Even though they can be trained using reinforcement learning with human feedback, and bias can be removed, they are still very present. The big concern is biases in the system that humans don’t even know they should know may creep into results. And there are other social implications.

At Stanford, economist Erik Brynjolfsson worries that trying to go bigger and more human could catch us in a “Turing trap”. Turing was the father of modern computing and speculated on AI. This Turing trap would result from trying to do things humans already do, instead of augmenting their capabilities. If machines start replacing humans, for example on the assembly line, then more people will lose their jobs and their ability to bargain will be limited. Wealth and power could then be consolidated into the hands of oligarchs or plutocrats.

This is already starting to happen. Consider that Google and Microsoft have cloud systems that require huge amounts of resources. These systems, like those proposed by nVidia execs, will cost $1bn to train, making it cost prohibitive for institutions like Stanford to run their own system. Therefore, it’s AI institute is pushing for a government-funded “National Research Cloud”, similar to China’s Wu Dao or Frances BigScience, to provide universities with computing power now only available to private companies.

Another factor that could drive centralization in this field is, based on what we’ve seen in the past, is the winner takes all. Why? As more users and developers move to a given platform — be it an operating system or social network — social proof makes it more attractive to other users and developers until it becomes an industry standard. This is how platforms like IBM and Microsoft rose to dominance.

More importantly, national security may be at stake. In his book “Daemon”, author Daniel Suarez envisions an AI spreading through Internet, first replacing organized crime structures, then the government. That may be a bit far-fetched but consider what if somebody created a service like Copilot, which uses AI to write computer code. Copilot has limitations, but if the other service didn’t, it could build viruses and release them. What if that self-programming code generator was created by a government who wanted to use it to destabilize the world? Another malicious use of the system that is easily within reach is the automation of a system to create deepfake video streams at scale to create misinformation? As the quality of art continues to improve, what if it gets used to create art for propaganda purposes?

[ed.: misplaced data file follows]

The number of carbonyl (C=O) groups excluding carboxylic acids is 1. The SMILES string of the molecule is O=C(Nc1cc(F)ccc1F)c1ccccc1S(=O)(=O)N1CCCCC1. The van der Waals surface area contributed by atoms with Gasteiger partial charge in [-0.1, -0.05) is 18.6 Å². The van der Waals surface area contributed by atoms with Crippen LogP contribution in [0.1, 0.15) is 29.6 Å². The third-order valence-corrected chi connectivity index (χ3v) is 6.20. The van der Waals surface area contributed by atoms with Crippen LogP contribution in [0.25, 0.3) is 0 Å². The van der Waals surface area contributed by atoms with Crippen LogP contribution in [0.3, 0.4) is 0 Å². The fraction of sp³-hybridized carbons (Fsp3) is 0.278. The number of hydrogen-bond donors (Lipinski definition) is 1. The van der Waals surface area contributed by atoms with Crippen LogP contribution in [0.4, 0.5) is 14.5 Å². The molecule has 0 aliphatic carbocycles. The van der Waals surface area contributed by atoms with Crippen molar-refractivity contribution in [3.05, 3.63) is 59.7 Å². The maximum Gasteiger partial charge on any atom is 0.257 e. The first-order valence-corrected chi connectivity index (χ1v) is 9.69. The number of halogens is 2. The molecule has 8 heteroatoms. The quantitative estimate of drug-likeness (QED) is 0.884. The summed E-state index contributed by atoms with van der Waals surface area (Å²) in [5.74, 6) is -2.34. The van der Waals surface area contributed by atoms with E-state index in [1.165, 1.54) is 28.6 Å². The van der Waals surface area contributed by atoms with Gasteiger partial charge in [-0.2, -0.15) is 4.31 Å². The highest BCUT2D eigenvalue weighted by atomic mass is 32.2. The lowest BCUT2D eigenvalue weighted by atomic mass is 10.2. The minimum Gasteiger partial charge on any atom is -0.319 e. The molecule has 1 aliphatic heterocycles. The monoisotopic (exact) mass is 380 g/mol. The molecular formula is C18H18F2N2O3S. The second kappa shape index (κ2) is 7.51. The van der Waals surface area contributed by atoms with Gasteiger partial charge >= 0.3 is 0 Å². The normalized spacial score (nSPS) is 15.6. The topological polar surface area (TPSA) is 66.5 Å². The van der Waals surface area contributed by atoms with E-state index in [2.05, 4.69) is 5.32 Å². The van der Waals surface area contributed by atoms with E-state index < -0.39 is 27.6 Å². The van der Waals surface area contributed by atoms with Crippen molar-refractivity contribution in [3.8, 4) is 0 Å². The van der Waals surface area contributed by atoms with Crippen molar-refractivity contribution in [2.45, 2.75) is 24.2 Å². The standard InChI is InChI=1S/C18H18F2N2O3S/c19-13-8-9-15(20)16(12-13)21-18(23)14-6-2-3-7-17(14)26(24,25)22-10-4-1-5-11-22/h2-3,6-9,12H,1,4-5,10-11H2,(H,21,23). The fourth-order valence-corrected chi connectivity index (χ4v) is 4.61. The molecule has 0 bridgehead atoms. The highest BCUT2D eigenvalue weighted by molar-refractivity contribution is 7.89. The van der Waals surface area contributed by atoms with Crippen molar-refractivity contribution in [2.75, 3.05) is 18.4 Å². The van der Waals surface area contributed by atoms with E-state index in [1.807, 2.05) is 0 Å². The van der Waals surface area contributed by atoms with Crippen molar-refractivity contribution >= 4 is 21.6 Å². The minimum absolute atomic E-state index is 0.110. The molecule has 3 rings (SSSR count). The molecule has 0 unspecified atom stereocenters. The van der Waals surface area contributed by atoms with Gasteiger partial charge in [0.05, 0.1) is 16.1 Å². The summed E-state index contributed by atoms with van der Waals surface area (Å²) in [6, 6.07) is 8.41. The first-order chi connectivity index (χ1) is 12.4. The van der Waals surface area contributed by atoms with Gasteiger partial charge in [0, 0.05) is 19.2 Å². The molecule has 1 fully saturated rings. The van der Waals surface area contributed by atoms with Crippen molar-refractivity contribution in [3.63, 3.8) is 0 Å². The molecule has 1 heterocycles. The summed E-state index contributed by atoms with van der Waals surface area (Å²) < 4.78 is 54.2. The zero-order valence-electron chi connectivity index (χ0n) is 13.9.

Either way, few people believe doubt AI is going to become sentient. But what if an AI began to chart its own course? Some have said “we’re building a self-driving car, without a steering wheel.” What if for example an AI begins to modify itself? It could build a better AI, which would build a better AI and so on. Self-evolving code could go incredibly fast, and then what? Given access to the Internet, what could it learn and how could it affect us?

Stepping away from these concerns, it will be exciting to see what happens from a communications perspective, as AI augments our relationships. What if you could create a negotiation program? In Unix, these programs are known as daemons. This daemon could be invoked to work out psychological issues. One man has used an AI as therapy for his depression, and claims it saved his marriage.

As always there will be benefits and detriments to this technology. It will both simplify our lives and make them more complex, given the history of how poor design tends to infiltrate systems. This will be something we have to pay close attention too. Consider, for example, how time consuming it has become to login to your software. Likewise, consider that I’m typing with 10 fingers on a full keyboard, but people type with two thumbs on their phones.

In conclusion, my grandmother lived to be 93. She saw the birth of radio, color TVs, personal computers and the internet. All within one lifetime.

Given the rate of exponential growth we’re seeing with AI, and the incredible repercussions this general-purpose technology will have on countless industries, one thing in our future is certain.

We live in an Age of Technomagic where inconceivably advanced technologies will emerge out of nowhere, like the iPhone or Facebook, and change our lives forever.

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Donovan Rittenbach

Donovan Rittenbach

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Donovan is a copywriter. He uses pomodoros every day, and writes the technomagical Belman Chronicles. He knows so much his brain is going to burst any day now.